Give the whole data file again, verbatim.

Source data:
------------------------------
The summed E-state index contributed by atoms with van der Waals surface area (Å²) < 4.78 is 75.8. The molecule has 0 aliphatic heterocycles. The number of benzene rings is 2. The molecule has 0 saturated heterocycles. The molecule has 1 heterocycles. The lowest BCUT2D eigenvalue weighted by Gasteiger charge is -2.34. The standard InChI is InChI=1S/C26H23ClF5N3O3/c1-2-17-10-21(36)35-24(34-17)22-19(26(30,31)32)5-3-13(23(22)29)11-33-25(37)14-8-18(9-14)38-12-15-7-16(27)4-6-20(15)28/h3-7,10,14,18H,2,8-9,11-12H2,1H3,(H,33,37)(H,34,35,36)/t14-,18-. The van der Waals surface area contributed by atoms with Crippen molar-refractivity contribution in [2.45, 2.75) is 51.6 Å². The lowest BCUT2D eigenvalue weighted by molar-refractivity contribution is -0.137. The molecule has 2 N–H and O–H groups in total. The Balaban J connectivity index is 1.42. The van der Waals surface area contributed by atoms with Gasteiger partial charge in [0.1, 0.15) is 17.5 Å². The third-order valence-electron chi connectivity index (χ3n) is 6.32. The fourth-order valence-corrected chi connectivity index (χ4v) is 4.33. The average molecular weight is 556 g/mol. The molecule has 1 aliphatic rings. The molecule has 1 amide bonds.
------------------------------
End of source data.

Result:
The summed E-state index contributed by atoms with van der Waals surface area (Å²) < 4.78 is 75.8. The molecule has 0 aliphatic heterocycles. The number of benzene rings is 2. The molecule has 0 saturated heterocycles. The molecule has 1 heterocycles. The lowest BCUT2D eigenvalue weighted by Gasteiger charge is -2.34. The standard InChI is InChI=1S/C26H23ClF5N3O3/c1-2-17-10-21(36)35-24(34-17)22-19(26(30,31)32)5-3-13(23(22)29)11-33-25(37)14-8-18(9-14)38-12-15-7-16(27)4-6-20(15)28/h3-7,10,14,18H,2,8-9,11-12H2,1H3,(H,33,37)(H,34,35,36)/t14-,18-. The van der Waals surface area contributed by atoms with Crippen molar-refractivity contribution in [2.45, 2.75) is 51.6 Å². The lowest BCUT2D eigenvalue weighted by molar-refractivity contribution is -0.137. The molecule has 2 N–H and O–H groups in total. The Balaban J connectivity index is 1.42. The van der Waals surface area contributed by atoms with Gasteiger partial charge in [0.1, 0.15) is 17.5 Å². The third-order valence-electron chi connectivity index (χ3n) is 6.32. The fourth-order valence-corrected chi connectivity index (χ4v) is 4.33. The average molecular weight is 556 g/mol. The molecule has 1 aliphatic rings. The molecule has 1 amide bonds.